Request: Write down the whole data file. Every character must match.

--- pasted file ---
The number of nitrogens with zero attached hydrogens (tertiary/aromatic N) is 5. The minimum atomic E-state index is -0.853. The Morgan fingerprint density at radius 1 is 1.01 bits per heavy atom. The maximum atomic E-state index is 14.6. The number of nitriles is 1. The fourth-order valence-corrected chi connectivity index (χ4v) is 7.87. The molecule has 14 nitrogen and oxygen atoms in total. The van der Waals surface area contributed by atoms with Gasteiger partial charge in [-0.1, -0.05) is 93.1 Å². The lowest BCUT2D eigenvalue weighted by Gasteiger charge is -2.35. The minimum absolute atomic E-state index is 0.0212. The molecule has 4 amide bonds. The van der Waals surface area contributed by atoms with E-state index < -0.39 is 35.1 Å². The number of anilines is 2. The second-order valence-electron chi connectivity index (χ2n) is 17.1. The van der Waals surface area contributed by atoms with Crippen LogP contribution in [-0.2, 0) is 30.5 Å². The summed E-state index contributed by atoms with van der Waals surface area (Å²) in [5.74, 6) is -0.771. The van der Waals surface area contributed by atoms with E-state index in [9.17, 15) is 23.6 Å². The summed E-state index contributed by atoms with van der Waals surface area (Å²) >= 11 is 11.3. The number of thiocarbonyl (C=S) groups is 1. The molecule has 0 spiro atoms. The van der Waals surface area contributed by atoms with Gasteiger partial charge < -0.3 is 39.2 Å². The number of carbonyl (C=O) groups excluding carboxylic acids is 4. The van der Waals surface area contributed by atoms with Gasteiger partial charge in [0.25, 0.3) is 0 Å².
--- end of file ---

The number of nitrogens with zero attached hydrogens (tertiary/aromatic N) is 5. The minimum atomic E-state index is -0.853. The Morgan fingerprint density at radius 1 is 1.01 bits per heavy atom. The maximum atomic E-state index is 14.6. The number of nitriles is 1. The fourth-order valence-corrected chi connectivity index (χ4v) is 7.87. The molecule has 14 nitrogen and oxygen atoms in total. The van der Waals surface area contributed by atoms with Gasteiger partial charge in [-0.1, -0.05) is 93.1 Å². The lowest BCUT2D eigenvalue weighted by Gasteiger charge is -2.35. The minimum absolute atomic E-state index is 0.0212. The molecule has 4 amide bonds. The van der Waals surface area contributed by atoms with E-state index < -0.39 is 35.1 Å². The number of anilines is 2. The second-order valence-electron chi connectivity index (χ2n) is 17.1. The van der Waals surface area contributed by atoms with Crippen LogP contribution in [-0.2, 0) is 30.5 Å². The summed E-state index contributed by atoms with van der Waals surface area (Å²) in [5.74, 6) is -0.771. The van der Waals surface area contributed by atoms with E-state index in [9.17, 15) is 23.6 Å². The summed E-state index contributed by atoms with van der Waals surface area (Å²) >= 11 is 11.3. The number of thiocarbonyl (C=S) groups is 1. The molecule has 0 spiro atoms. The van der Waals surface area contributed by atoms with Gasteiger partial charge < -0.3 is 39.2 Å². The number of carbonyl (C=O) groups excluding carboxylic acids is 4. The van der Waals surface area contributed by atoms with Gasteiger partial charge in [0.25, 0.3) is 0 Å².